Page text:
Last modified: 2017-08-21 by rick wyatt
Keywords: cheyenne river sioux | lakota | south dakota | native american |
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image by Donald Healy, 28 December 2007
map image by Peter Orenski based on input from Don Healy
Cheyenne River Sioux - South Dakota
The Sioux Nation is divided into four major groups, the Tetons, Santee, Yankton, and Yanktonai. The Cheyenne River Sioux are part of the Teton branch which comprises seven bands - the Oglala, Brulé, Hunkpapa, Miniconjou, Oohenonpa, Sans Arc or Itapzico, and Sihasapa (ENAT, 222-228). All seven of these bands refer to themselves as Lakota, "allies".
© Donald Healy 2008
The Lakota of the Cheyenne River Sioux fly a white flag bearing a large tribal seal that stretches across nearly the entire length of the flag. The central element is a rainbow in red over yellow over blue, representing the Cheyenne River Sioux people themselves. Atop the rainbow curve six blue thunderclouds, for the region above the world where the thunderbirds, who control the four winds, live.
The white-and-black eagle feathers hanging from the rainbow represent the spotted eagle, the protector of all Lakota. Two fused peace pipes symbolize unity: one for the Lakota, the other for all other Indian Nations. Two yellow hoops represent the Sacred Hoop that shall not be broken. In many Native American cultures, the Sacred Hoop symbolizes life on earth, and breaking the Sacred Hoop dooms the planet. The Sacred Calf Pipe Bundle in red represents Wakan Tanka, the Great Mystery (Letter, Arlene Thompson, 27 Nov. 1994). The flag contains the six colors sacred to the Lakota: red, white, yellow, and black for the races of man, blue for the heavens, and green for the Mother Earth.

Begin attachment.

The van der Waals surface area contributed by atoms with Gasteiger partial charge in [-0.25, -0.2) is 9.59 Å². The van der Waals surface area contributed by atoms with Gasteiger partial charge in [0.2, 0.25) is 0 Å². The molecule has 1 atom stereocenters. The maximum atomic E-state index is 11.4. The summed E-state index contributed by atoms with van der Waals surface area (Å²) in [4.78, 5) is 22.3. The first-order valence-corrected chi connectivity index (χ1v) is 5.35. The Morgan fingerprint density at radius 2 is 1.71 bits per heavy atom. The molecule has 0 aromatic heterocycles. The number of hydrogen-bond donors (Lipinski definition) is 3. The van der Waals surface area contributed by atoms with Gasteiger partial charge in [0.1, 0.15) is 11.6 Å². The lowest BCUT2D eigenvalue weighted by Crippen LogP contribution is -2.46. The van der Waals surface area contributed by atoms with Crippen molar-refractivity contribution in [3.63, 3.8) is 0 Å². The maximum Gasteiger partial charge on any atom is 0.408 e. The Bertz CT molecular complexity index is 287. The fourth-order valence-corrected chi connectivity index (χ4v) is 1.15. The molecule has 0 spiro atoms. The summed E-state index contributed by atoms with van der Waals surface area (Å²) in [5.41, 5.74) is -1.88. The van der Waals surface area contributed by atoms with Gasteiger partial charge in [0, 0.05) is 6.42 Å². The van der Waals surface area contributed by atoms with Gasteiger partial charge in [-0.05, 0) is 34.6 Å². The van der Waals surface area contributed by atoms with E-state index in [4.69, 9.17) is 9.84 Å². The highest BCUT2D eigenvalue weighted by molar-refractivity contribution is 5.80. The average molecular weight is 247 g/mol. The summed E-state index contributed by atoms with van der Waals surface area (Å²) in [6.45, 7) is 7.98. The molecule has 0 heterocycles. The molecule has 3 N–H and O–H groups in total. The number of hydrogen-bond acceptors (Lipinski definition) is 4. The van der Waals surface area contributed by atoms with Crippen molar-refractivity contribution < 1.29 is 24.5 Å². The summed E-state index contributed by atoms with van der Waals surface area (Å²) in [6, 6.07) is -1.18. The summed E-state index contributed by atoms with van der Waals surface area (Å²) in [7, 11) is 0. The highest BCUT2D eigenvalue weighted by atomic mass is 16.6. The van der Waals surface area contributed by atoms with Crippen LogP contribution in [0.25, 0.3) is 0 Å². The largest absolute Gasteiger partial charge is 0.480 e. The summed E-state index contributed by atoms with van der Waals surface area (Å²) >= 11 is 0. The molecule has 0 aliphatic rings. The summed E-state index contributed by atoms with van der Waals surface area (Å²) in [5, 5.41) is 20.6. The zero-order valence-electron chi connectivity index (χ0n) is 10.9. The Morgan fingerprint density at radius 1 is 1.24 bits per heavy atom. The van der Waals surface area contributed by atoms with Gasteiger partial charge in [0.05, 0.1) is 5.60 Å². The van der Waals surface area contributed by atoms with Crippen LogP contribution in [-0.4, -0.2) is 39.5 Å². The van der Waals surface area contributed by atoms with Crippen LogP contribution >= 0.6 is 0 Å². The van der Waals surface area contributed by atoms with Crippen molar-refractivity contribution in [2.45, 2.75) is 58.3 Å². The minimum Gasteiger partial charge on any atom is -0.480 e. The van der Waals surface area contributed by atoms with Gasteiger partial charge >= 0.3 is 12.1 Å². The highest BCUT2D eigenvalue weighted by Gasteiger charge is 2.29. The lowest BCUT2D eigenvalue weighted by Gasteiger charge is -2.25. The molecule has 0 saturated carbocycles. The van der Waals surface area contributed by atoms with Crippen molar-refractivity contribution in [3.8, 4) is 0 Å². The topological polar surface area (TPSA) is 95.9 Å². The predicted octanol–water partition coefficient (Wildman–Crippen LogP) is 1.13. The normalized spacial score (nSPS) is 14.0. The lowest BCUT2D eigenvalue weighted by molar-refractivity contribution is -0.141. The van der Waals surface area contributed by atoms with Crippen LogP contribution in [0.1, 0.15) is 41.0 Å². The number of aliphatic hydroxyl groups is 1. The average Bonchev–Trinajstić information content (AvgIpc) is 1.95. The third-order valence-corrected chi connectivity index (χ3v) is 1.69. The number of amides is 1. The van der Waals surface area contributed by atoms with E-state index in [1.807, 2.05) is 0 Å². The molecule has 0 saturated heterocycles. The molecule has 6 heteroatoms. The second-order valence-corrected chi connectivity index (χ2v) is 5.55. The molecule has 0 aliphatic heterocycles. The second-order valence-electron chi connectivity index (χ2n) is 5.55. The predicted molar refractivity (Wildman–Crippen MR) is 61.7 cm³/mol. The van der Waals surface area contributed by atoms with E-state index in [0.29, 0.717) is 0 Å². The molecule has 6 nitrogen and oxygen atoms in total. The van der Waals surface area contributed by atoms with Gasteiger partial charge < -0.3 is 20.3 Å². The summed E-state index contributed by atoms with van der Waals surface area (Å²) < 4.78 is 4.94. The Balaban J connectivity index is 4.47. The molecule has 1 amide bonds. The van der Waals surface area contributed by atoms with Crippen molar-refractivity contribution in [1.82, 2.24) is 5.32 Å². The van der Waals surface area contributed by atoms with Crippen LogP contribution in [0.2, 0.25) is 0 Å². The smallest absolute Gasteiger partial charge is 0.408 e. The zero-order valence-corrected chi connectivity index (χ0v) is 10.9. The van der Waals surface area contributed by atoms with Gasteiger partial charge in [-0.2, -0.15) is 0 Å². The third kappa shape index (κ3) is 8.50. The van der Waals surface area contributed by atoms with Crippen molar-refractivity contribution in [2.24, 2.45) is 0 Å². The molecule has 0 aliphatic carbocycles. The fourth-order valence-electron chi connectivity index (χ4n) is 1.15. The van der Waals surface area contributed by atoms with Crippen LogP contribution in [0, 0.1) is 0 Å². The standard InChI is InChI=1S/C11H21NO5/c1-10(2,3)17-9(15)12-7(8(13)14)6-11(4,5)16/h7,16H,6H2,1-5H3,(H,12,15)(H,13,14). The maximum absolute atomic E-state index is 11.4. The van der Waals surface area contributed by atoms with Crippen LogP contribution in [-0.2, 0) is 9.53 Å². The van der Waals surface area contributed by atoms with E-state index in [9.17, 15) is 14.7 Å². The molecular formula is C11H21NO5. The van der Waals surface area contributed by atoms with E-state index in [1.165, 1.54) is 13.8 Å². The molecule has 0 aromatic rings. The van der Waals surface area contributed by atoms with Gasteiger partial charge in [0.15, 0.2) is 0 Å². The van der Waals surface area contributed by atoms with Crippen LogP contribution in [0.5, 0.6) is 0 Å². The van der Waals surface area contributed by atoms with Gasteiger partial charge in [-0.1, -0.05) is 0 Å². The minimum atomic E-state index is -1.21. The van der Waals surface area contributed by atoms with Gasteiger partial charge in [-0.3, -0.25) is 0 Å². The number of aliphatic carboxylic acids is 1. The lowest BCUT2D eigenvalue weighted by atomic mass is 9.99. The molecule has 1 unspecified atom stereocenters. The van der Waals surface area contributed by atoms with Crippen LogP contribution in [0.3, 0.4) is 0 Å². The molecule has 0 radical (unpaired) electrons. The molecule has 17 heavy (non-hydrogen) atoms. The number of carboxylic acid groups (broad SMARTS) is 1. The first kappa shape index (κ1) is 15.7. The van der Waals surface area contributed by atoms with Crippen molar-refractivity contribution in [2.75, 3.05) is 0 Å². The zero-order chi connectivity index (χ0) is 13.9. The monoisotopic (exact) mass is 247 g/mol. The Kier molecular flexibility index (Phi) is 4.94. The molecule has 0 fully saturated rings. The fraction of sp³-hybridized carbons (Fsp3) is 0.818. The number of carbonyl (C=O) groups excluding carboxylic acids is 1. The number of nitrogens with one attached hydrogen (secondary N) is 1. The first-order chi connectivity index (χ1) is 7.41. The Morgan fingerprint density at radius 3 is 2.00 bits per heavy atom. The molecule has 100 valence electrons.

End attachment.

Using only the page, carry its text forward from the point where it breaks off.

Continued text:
The Cheyenne River Sioux are known as the "Keepers of the Most Sacred Calf Pipe", a gift to all the Lakota from the "White Buffalo Calf Maiden". The white buffalo is a sacred omen to the Sioux - portending great times for Native Peoples. A white buffalo calf born in Minnesota in 1994 brought joy and excitement to the Indians of the upper Plains.
[Thanks to the Cheyenne River Sioux Tribal Headquarters for the sample flag.]
© Donald Healy 2008
information provided by Peter Orenski, 28 December 2007